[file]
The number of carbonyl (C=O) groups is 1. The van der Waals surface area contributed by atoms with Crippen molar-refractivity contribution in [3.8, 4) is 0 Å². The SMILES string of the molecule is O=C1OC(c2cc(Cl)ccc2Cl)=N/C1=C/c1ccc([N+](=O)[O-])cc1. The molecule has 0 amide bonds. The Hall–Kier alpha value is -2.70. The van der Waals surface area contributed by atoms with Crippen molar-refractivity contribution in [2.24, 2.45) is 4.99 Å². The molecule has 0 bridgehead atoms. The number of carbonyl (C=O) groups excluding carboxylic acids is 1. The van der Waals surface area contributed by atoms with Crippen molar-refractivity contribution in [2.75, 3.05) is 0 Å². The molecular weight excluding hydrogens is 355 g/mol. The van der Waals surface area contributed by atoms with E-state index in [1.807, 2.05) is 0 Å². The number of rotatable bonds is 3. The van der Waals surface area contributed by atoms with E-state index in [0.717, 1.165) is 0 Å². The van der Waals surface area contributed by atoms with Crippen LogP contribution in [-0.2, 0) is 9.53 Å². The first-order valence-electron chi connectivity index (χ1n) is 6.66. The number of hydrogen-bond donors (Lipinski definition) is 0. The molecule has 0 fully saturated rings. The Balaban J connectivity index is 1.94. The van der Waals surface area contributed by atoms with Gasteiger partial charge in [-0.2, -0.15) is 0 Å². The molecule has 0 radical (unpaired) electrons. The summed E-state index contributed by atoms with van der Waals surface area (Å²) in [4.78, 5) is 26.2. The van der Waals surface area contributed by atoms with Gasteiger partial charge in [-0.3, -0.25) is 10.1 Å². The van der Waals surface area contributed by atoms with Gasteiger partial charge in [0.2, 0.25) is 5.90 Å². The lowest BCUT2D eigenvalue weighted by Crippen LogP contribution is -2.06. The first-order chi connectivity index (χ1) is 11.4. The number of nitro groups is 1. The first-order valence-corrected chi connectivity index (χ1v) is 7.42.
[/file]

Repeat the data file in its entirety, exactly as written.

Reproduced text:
The number of carbonyl (C=O) groups is 1. The van der Waals surface area contributed by atoms with Crippen molar-refractivity contribution in [3.8, 4) is 0 Å². The SMILES string of the molecule is O=C1OC(c2cc(Cl)ccc2Cl)=N/C1=C/c1ccc([N+](=O)[O-])cc1. The molecule has 0 amide bonds. The Hall–Kier alpha value is -2.70. The van der Waals surface area contributed by atoms with Crippen molar-refractivity contribution in [2.24, 2.45) is 4.99 Å². The molecule has 0 bridgehead atoms. The number of carbonyl (C=O) groups excluding carboxylic acids is 1. The van der Waals surface area contributed by atoms with Crippen molar-refractivity contribution in [2.75, 3.05) is 0 Å². The molecular weight excluding hydrogens is 355 g/mol. The van der Waals surface area contributed by atoms with E-state index in [1.807, 2.05) is 0 Å². The number of rotatable bonds is 3. The van der Waals surface area contributed by atoms with E-state index in [0.717, 1.165) is 0 Å². The van der Waals surface area contributed by atoms with Crippen LogP contribution in [-0.2, 0) is 9.53 Å². The first-order valence-electron chi connectivity index (χ1n) is 6.66. The number of hydrogen-bond donors (Lipinski definition) is 0. The molecule has 0 fully saturated rings. The Balaban J connectivity index is 1.94. The van der Waals surface area contributed by atoms with Gasteiger partial charge in [-0.2, -0.15) is 0 Å². The molecule has 0 radical (unpaired) electrons. The summed E-state index contributed by atoms with van der Waals surface area (Å²) in [4.78, 5) is 26.2. The van der Waals surface area contributed by atoms with Gasteiger partial charge in [-0.3, -0.25) is 10.1 Å². The van der Waals surface area contributed by atoms with Gasteiger partial charge in [0.2, 0.25) is 5.90 Å². The lowest BCUT2D eigenvalue weighted by Crippen LogP contribution is -2.06. The first-order chi connectivity index (χ1) is 11.4. The number of nitro groups is 1. The first-order valence-corrected chi connectivity index (χ1v) is 7.42.